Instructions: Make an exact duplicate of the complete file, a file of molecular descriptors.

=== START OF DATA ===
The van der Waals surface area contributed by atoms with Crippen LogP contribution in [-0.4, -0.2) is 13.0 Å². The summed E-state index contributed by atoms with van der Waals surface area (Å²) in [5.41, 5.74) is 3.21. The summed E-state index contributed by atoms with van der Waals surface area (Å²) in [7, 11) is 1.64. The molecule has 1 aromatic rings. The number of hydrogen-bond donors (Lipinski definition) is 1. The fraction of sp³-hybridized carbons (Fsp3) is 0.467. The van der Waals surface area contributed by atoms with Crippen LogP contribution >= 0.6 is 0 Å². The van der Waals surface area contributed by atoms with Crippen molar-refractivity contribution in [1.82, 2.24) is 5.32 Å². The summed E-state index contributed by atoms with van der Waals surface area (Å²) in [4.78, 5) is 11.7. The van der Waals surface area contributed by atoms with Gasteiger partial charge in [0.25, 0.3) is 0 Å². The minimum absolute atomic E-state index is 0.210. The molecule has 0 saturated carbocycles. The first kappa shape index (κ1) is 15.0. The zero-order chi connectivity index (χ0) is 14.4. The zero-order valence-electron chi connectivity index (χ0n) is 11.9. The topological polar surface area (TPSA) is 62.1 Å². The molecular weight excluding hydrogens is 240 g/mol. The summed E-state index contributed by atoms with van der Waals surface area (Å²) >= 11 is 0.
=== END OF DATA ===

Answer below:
The van der Waals surface area contributed by atoms with Crippen LogP contribution in [-0.4, -0.2) is 13.0 Å². The summed E-state index contributed by atoms with van der Waals surface area (Å²) in [5.41, 5.74) is 3.21. The summed E-state index contributed by atoms with van der Waals surface area (Å²) in [7, 11) is 1.64. The molecule has 1 aromatic rings. The number of hydrogen-bond donors (Lipinski definition) is 1. The fraction of sp³-hybridized carbons (Fsp3) is 0.467. The van der Waals surface area contributed by atoms with Crippen LogP contribution >= 0.6 is 0 Å². The van der Waals surface area contributed by atoms with Crippen molar-refractivity contribution in [1.82, 2.24) is 5.32 Å². The summed E-state index contributed by atoms with van der Waals surface area (Å²) in [4.78, 5) is 11.7. The van der Waals surface area contributed by atoms with Gasteiger partial charge in [0.25, 0.3) is 0 Å². The minimum absolute atomic E-state index is 0.210. The molecule has 0 saturated carbocycles. The first kappa shape index (κ1) is 15.0. The zero-order chi connectivity index (χ0) is 14.4. The zero-order valence-electron chi connectivity index (χ0n) is 11.9. The topological polar surface area (TPSA) is 62.1 Å². The molecular weight excluding hydrogens is 240 g/mol. The summed E-state index contributed by atoms with van der Waals surface area (Å²) >= 11 is 0.